Why not put it out?

And keep it out?

I wish to thank Dr Luke Reynolds for reading the final draft of this article and offering important suggestions that have been incorporated.

I also wish to thank Dr John Asplin for a careful reading of this article as in so many others over the years. He found a missing reference, and it was that which led me include a paper I had overlooked. His suggestions have been incorporated. 


  1. Sid

    Hi Dr. Coe,
    I appreciate all your guidance and facts provided. I have a none obstructive left distal ureter stone measuring 6 mm wide, density greater than 1100. Two months passed and stone failed to enter bladder. I am alternating Tylenol and Advil but concerned of long term risk while on the medications including Tamsulosin, while drinking over 1 gallon water. I am somewhat tolerant to the the discomfort and hoping it will pass but should I continue to wait? I am trying to avoid Ureteroscopy of laser lithotripsy.

    thank you much

    • Fredric L Coe, MD

      Hi Sid, I gather you have a non obstructing left ureteral stone causing a lot of pain. Frankly, I wonder if it is time to remove it. Are your physicians sure drainage is normal? I presume your serum creatinine level (estimates kidney function) is not above your prior baseline. I am not a surgeon so I never get too involved with timing decisions even for my own patients – surgeons do this. But I did write the article based on almost all the human data available. Regards, Fred Coe

      • Sid

        Hi Dr. Coe,
        I passed the stone Saturday night (70 days), what an experience. The first four days was very painful with renal colic. A month prior I had full blood work and urine sample, baseline numbers were excellent, except micro hematuria, Urologist said “5% chance of cancer”. The stone was very sharp and hard. I am assuming micro blood was from the sharp stone traveling tearing my ureter. Urine flow stopped as stone exited bladder and entered urethra, one hard push sweet sound of “clunk”. I do have slight discomfort in lower ureter “UVJ area”. I guess this is normal since it is the narrowest part. The Urology clinic has sent the stone to lab for evaluation. Once I get results, I will re-read your personalized diet and water consumption article.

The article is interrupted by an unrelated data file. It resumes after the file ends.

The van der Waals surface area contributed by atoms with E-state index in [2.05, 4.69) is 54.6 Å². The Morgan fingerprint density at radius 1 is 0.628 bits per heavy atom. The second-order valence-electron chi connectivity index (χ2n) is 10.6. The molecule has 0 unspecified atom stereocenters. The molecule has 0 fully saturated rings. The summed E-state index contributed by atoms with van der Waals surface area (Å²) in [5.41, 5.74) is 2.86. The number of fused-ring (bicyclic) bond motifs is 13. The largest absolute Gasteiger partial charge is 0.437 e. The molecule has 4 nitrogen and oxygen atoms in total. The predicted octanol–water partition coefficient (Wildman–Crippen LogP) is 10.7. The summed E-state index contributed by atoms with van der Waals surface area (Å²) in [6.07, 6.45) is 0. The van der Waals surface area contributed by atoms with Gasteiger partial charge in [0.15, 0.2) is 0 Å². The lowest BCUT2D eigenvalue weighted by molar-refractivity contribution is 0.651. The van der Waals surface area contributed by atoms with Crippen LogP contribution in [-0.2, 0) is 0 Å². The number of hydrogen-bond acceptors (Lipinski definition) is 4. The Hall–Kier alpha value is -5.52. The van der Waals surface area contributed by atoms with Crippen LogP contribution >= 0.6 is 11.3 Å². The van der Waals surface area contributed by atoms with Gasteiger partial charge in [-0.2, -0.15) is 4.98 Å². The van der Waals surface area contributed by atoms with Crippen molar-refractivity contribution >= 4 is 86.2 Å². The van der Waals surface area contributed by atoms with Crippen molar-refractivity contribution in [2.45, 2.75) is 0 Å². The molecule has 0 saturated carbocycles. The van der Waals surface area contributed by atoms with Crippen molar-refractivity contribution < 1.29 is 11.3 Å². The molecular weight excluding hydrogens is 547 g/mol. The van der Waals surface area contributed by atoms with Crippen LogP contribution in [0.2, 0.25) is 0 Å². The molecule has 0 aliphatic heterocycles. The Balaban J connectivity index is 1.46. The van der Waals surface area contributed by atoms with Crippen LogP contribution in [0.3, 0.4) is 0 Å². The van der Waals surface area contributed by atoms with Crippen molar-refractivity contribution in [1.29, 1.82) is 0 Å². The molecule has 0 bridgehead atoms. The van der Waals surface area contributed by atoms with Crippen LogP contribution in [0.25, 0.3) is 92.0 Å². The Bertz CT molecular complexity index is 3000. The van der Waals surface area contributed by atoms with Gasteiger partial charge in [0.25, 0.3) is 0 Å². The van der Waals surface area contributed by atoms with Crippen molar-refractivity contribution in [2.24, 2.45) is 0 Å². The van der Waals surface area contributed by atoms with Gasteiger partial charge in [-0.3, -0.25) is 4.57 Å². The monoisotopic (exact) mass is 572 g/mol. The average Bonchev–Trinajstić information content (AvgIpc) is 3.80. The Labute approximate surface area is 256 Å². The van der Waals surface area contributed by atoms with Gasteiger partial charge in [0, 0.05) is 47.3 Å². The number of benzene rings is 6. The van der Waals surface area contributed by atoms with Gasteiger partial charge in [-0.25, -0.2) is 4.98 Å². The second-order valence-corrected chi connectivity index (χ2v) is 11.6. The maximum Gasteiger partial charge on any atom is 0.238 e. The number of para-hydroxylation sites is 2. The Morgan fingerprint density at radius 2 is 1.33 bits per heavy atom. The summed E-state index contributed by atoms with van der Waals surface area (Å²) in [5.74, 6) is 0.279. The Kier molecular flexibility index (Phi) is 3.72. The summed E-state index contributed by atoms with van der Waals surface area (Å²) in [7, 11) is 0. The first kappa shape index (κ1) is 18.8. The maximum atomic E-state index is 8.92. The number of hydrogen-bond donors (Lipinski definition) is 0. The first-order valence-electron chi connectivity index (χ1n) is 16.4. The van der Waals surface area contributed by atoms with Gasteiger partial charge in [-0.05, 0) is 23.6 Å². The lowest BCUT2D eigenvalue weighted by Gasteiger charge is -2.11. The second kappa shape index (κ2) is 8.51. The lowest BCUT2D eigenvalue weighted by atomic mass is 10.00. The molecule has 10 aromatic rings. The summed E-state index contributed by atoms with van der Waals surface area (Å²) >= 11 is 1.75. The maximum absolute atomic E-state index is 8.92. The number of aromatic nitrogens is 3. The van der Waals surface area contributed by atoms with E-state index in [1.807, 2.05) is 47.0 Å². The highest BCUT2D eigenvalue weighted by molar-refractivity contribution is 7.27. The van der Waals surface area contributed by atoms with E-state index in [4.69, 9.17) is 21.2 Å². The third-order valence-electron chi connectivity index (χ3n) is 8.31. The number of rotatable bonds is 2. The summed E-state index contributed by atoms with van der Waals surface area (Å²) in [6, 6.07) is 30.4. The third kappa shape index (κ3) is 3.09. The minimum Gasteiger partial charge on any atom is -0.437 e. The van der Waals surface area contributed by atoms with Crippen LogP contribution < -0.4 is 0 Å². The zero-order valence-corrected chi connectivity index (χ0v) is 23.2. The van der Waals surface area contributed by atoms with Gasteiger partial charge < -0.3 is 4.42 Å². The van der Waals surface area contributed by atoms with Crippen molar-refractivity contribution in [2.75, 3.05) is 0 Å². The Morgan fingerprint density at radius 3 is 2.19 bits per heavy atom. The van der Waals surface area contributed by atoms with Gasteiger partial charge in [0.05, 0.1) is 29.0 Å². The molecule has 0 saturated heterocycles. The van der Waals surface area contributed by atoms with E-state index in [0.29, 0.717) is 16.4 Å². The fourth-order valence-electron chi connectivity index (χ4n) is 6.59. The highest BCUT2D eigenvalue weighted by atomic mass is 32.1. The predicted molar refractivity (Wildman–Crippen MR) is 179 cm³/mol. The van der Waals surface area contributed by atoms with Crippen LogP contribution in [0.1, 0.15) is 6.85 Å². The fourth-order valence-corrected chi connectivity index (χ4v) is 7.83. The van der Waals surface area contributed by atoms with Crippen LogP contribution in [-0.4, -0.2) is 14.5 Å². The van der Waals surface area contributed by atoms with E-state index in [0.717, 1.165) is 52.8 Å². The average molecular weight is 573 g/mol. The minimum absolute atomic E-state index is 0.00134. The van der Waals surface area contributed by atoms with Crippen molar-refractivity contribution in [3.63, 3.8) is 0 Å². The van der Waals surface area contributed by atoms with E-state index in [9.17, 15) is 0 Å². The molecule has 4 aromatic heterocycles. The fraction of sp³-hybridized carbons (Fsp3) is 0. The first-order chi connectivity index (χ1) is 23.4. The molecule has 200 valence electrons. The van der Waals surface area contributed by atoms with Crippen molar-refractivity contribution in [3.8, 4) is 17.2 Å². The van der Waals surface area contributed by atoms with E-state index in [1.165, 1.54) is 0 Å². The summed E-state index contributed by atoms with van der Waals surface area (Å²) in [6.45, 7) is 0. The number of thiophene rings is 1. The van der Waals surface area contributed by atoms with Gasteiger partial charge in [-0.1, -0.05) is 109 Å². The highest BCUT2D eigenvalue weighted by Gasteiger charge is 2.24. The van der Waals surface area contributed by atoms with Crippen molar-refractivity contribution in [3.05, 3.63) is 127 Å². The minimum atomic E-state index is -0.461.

Thank you very much for all your time and details in each article.

        • Fredric L Coe, MD

          Hi Sid, I am happy it passed. You really should be evaluated. Here is my best on it. Regards, Fred Coe

          • Sid

            Hi Dr. Coe,
            the lab results of stone type, is Ca oxalate Monohyd 41%, Ca oxalate dehydrate 49%, UR Hydroxyapatite 10%. Based on your above reading I was dehydrated? The Urologist says he does not need to see me for another year lol.

  2. Daniel

    Dear Dr. Coe,

    Thank you very much for your book. Because of your writings, I have been able to channel my worries after a kidney stone diagnosis into learning about my health and, hopefully, working towards improving it in the future. Not only that but you have been able to show me a glimpse of the beauty of medical research.

    After an episode of gross hematuria, a CT revealed a 5 mm non-obstructing radiopaque stone in the lower pole of my left kidney. No hydronephrosis. Initially, it was not bothersome at all. But lately, I do have some mild pain. My GP informed me that there is a considerable chance that I might pass the stone, prescribed me tamusolin, and asked me to schedule another appointment in a month – everything according to the guidelines. However, after a couple of weeks, it seems that the stone has not progressed. In addition, given the size of the stone, I am concerned about the obstruction that it could cause if a colic were to happen.